|Safeguarding Young Employees - Child Employment Fortnight – 24th May to 4th June
Did you know that almost 40% of school age children who work are employed illegally?
In order to tackle this issue, Wigan Council will be joining forces with the National Network for Children in Employment and Entertainment (NNCEE) during ‘Child Employment Fortnight’ 2010, which will take place from 24th May – 4th June 2010.
The NNCEE is an organisation made up of people working within child employment and entertainment legislation. They will be running a national initiative during ‘Child Employment Fortnight’, to raise awareness of child employment law and promote the safeguarding of compulsory school age employees.
Wigan Council’s Attendance Manager, Nick Hindley, explains: “We will be working with the NNCEE as part of a national initiative to give employers, young people and the public the opportunity to get advice from council representatives about youngsters working whilst at school.”
“It's important that we raise awareness about what the law involves, to ensure that employers are aware of their obligations, but also to try and prevent our young people being exploited. We want to ensure they are working safely and legally.”
As part of the initiative, Wigan Council will be sending out posters, leaflets and child employment applications to all schools in the borough. Education Welfare Officers will also be available to give advice on safe working practices, licensing and basic health and safety.
Officers will be working with partner organisations including Connexions and other council colleagues to promote safe working messages to employers and young people. They will also be dropping in on employers to check if they have relevant work permits in place for young employees.
Many young people currently work part time in a range of jobs such as waitressing or retail and laws are in place to safeguard their health, education and welfare. However, a lack of awareness and understanding about the law leaves many young people open to exploitation and even injury.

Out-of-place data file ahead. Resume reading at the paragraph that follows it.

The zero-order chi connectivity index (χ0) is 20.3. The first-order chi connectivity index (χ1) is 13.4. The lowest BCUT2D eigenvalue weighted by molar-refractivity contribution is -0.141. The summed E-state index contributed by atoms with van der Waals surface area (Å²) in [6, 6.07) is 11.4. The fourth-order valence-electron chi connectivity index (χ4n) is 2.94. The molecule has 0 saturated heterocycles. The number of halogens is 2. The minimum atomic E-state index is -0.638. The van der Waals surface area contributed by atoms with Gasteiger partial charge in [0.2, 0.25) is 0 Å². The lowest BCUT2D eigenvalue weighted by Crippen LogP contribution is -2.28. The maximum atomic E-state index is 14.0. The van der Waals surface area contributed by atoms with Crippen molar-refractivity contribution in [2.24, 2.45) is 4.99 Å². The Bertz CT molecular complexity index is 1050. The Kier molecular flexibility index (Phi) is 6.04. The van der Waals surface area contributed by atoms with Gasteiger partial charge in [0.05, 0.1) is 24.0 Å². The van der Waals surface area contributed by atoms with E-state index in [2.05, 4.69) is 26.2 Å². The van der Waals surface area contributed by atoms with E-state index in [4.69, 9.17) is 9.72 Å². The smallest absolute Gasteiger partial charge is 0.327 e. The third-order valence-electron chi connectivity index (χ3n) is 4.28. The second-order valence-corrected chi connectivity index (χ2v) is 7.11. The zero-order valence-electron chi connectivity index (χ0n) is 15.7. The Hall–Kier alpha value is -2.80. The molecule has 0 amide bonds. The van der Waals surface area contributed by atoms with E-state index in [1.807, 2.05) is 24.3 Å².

The law currently allows young people to be employed from age 14, but local authorities can permit a young person to work from age 13. The legislation also specifies employee/employer rights, the hours permitted, type of employment and makes it essential for employers to obtain a work permit for school age employees.
Employers can face fines of up to £1000 if they are found to have breached the legislation. They have a legal obligation to ensure that any children employed have a relevant work permit, which ensures that they are covered by the employers insurance.
Cabinet Champion for Children and Young People, Councillor Susan Loudon says: “There are a number of young people employed throughout the borough and it is vital that we protect them. I welcome any initiatives that help to increase awareness of the law and ensure youngsters are working safely and legally.”
For more information about the NNCEE initiative and Child Employment Fortnight 2010, please contact either Elizabeth Fairhurst or Caroline Webster at Wigan Council on 01942 486095.